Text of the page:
Waqf Education for Economic Growth: An Indian Perspective

Waqf Education for Economic Growth: An Indian Perspective

Zakir Hossen Shaikh (Bahrain Training Institute, Bahrain) and Adel H. Sarea (Ahlia University, Bahrain)
DOI: 10.4018/978-1-7998-1245-6.ch007

Abstract

The foundation of waqf (religious endowment), an act of establishment of a charitable trust, often in the form of a property or any legitimate fund-generating estate – for which public utilities are designated as recipients of the yields, among different purposes – laid the foundation of an independent means of financing for education across the Muslim world. In recent years, overall cost of education has been increasing, despite intervention from the government in the form of grants and soft loans. In general, parents and students alike face the burden of ever-increasing fees to enroll in the higher education learning institutions while the education institutions themselves also face increasing costs to operate and provide quality education. Waqf is an Islamic financial instrument which can be utilized in solving various educational issues in India. It is a known fact that waqf education institutions are significant assets in the development of skill and knowledge amongst the Muslim communities.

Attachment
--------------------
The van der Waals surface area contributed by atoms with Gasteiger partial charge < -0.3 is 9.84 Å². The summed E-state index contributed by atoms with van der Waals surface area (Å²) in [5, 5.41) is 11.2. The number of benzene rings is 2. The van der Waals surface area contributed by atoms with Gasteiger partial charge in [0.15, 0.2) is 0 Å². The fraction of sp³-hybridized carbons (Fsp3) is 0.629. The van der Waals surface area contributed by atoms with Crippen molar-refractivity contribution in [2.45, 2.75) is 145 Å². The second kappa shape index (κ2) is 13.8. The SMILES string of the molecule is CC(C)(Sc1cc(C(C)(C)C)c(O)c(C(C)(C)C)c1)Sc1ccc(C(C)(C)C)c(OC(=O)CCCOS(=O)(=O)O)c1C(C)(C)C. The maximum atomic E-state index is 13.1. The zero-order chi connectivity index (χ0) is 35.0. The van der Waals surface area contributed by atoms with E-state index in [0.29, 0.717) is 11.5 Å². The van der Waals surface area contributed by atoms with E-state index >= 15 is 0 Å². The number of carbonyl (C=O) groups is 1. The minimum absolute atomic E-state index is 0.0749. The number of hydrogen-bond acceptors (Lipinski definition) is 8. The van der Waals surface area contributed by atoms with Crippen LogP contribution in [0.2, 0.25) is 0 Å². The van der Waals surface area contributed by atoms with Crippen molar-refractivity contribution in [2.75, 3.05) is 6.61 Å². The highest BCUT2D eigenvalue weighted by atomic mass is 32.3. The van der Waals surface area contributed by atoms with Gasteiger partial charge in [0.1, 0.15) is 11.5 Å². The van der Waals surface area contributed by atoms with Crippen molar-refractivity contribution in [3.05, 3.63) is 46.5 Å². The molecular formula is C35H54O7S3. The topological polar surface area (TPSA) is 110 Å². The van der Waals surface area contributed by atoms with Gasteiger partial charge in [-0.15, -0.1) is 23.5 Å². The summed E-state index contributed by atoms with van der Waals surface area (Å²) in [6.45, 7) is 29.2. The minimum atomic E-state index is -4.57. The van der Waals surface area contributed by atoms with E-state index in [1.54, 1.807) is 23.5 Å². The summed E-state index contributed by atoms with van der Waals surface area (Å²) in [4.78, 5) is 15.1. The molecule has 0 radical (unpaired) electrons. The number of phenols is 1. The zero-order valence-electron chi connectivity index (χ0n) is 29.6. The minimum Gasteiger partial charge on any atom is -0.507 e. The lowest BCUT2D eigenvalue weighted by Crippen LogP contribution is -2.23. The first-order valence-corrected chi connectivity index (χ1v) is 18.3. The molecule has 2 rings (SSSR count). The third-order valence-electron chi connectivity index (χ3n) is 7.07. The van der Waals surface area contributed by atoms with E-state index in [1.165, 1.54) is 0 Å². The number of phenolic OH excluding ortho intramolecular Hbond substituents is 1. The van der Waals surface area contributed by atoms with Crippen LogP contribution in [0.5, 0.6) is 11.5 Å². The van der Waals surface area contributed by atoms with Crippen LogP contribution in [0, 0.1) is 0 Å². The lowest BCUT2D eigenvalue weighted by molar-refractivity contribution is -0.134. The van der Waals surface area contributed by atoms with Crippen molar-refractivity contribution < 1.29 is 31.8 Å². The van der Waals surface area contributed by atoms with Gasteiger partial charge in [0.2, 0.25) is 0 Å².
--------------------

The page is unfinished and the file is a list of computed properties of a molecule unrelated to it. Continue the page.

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Background Of Waqf Institution

“The origin of the Waqf is traced to the Prophet Muhammad (Peace be upon Him) and his companions. Of the two mosques, Quba Mosque and the mosque of the Prophet Muhammad (Masjid Al Nabawi) are examples of Waqf. Moreover, Umar bin Khattab (May Allah (SWT) be pleased with him) has donated a piece of land in Khaibar as Waqf”.

“Besides waqf for worshipping purposes, the most important waqf in the history of Islam was the development and dissemination of knowledge through educational institutions. This type of waqf had been introduced since the time of the Prophet Muhammad SAW, whereby the Prophet's mosque in Madinah Al-Munawwarah was not only used for worshipping. Prophet Muhammad SAW used the mosque to develop the understanding of sahabah regarding the teaching of Islam. Most of these activities took place after the Maghrib prayer or it could be in other times. After Muslims grew not only in the vicinity of Medina, the mosques in many places besides Medina had been used by the sahabah as the center for Islamic teaching (Ramadhan Al-Buthi, 1991)”.

“The waqf deeds not only focused on the establishment of school and madrasah, but also the establishment of library that collects a lot of books, which are very important in the development of knowledge and education. This library has existed since the time of Umar al-Khattab RA. However, the establishment of a large library that consists of books and research activities was done by Harun Al-Rashid of the Abbasiyyah caliph. He donated his wealth to build the library known as Baitul Hikmah in Baghdad. The library is considered to be an early prototype of an Islamic university model developed in various parts of the Islamic world (Ahmad Salabi, 1973)”.

All the basic principles of the classical Islamic law, pertaining to waqfs, particularly that of the Hanafi School are also valid in India.

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